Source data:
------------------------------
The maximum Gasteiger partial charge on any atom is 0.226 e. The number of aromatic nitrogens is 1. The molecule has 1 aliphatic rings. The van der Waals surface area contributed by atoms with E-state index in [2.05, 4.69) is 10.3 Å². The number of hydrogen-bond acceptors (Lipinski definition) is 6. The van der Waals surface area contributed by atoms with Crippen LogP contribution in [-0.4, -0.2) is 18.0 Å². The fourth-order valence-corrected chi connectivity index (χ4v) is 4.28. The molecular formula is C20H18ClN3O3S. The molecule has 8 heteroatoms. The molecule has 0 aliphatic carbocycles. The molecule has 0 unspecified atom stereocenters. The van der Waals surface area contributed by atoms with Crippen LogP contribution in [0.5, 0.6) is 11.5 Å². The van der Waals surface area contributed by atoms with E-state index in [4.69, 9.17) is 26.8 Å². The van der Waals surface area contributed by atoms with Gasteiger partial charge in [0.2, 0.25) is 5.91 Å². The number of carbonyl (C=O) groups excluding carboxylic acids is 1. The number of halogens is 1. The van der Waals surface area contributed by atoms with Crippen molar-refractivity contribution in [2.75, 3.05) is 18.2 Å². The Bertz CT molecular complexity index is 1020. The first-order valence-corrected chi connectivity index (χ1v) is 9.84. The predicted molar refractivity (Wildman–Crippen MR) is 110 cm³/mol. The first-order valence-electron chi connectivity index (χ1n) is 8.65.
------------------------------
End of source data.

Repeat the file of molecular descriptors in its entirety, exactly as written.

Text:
The maximum Gasteiger partial charge on any atom is 0.226 e. The number of aromatic nitrogens is 1. The molecule has 1 aliphatic rings. The van der Waals surface area contributed by atoms with E-state index in [2.05, 4.69) is 10.3 Å². The number of hydrogen-bond acceptors (Lipinski definition) is 6. The van der Waals surface area contributed by atoms with Crippen LogP contribution in [-0.4, -0.2) is 18.0 Å². The fourth-order valence-corrected chi connectivity index (χ4v) is 4.28. The molecular formula is C20H18ClN3O3S. The molecule has 8 heteroatoms. The molecule has 0 aliphatic carbocycles. The molecule has 0 unspecified atom stereocenters. The van der Waals surface area contributed by atoms with Crippen LogP contribution in [0.5, 0.6) is 11.5 Å². The van der Waals surface area contributed by atoms with E-state index in [4.69, 9.17) is 26.8 Å². The van der Waals surface area contributed by atoms with Gasteiger partial charge in [0.2, 0.25) is 5.91 Å². The number of carbonyl (C=O) groups excluding carboxylic acids is 1. The number of halogens is 1. The van der Waals surface area contributed by atoms with Crippen molar-refractivity contribution in [2.75, 3.05) is 18.2 Å². The Bertz CT molecular complexity index is 1020. The first-order valence-corrected chi connectivity index (χ1v) is 9.84. The predicted molar refractivity (Wildman–Crippen MR) is 110 cm³/mol. The first-order valence-electron chi connectivity index (χ1n) is 8.65.